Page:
Wednesday, 21 July 2004

Nude Man Covered in Nacho Cheese Arrested

A man was arrested on his 23rd birthday after a police officer saw him nude and covered with nacho cheese from a pool snack bar.

In other newscandals, old lies:

HAL traded with Iran through front companies: Halliburton said its Cayman Islands subsidiary, Halliburton Products & Services Limited, has its headquarters in Dubai and is active only in Iran, where it provides a range of services to the state-run Iranian National Oil Company.
Members of Lautenberg's staff said his office has passed to the Treasury Department some documents that had been sent by NIOC's British arm, Kala, to Halliburton's subsidiary in 1997 and 1998 seeking bids for oil services work in Iran.
In addition to that subsidiary, Halliburton has three British-based units and a Swedish-based unit that conduct business with Iran, the company said.
The United States first imposed economic sanctions against Iran in 1979 after the Islamic revolution when student fundamentalists held 52 American hostages for 444 days. Those sanctions were tightened under Presidents Ronald Reagan and Bill Clinton, although some exemptions were granted in 2000.

More administrative lies perpetuated around the world: Downing Street has admitted to The Observer that repeated claims by Tony Blair that '400,000 bodies had been found in Iraqi mass graves' is untrue, and only about 5,000 corpses have so far been uncovered.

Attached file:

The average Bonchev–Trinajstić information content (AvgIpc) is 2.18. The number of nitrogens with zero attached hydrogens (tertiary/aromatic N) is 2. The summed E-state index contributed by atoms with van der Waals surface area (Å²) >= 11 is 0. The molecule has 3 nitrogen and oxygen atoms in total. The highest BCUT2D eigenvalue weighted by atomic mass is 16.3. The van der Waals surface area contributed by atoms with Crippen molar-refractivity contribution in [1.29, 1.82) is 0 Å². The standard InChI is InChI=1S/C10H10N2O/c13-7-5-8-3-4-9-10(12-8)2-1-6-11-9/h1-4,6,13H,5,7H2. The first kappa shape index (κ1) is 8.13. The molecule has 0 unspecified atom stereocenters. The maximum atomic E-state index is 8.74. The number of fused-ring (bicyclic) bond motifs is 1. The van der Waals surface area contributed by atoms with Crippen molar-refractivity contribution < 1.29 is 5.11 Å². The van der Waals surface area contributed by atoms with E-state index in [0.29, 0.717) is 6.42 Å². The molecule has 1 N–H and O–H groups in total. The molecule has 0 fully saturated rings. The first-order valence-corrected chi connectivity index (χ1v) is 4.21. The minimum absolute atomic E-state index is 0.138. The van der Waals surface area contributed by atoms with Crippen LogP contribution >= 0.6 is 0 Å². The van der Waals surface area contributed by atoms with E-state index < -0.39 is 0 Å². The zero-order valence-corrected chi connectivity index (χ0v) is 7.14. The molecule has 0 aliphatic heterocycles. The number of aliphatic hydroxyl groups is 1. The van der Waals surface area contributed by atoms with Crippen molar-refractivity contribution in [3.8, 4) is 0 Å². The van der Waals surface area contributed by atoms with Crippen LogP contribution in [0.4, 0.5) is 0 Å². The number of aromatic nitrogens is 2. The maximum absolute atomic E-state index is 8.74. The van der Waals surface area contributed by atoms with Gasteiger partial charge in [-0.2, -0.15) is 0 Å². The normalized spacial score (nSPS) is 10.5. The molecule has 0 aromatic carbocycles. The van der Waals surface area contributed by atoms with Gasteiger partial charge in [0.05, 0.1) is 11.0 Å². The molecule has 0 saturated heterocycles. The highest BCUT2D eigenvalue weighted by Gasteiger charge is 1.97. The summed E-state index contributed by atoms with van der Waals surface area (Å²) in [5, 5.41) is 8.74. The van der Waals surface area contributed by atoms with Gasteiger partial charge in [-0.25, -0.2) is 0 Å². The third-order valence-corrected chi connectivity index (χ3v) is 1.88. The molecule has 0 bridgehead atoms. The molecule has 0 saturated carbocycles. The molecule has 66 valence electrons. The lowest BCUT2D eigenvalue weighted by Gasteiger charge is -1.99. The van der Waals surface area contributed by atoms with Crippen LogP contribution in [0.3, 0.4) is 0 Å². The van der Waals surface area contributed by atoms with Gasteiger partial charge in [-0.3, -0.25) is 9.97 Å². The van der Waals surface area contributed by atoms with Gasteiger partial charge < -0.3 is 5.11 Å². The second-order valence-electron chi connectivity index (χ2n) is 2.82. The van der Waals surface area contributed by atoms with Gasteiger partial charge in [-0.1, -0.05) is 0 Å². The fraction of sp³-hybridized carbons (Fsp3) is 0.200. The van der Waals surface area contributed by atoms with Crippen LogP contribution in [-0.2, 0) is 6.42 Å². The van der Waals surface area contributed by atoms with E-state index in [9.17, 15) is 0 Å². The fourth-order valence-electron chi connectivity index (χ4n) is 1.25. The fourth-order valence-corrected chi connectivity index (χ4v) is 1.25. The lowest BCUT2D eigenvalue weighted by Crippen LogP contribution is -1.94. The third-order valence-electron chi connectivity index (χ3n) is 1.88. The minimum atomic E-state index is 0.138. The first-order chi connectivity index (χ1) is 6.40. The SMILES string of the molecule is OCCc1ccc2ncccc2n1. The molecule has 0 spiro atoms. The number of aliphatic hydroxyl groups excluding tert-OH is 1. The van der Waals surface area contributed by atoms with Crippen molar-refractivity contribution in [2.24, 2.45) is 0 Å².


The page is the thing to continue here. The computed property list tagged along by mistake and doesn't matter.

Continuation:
and in Iowa:

Federal prosecutors claim they built 35 terrorism-related cases in Iowa in the two years after the Sept. 11, 2001 attacks, but most of the defendants have questionable links to violent extremism...
Assistant U.S. Attorney Stephen Patrick O'Meara, who heads the criminal division of the U.S. Attorney's Office in Des Moines, said the "anti-terrorism" label was used in the airport cases because the crimes were discovered as part of a specific initiative to snare potential terrorists.
He said the Justice Department directs prosecutors to assign credit for an arrest during a targeted terrorism operation, "even where the offense is not obviously a federal crime of terrorism."

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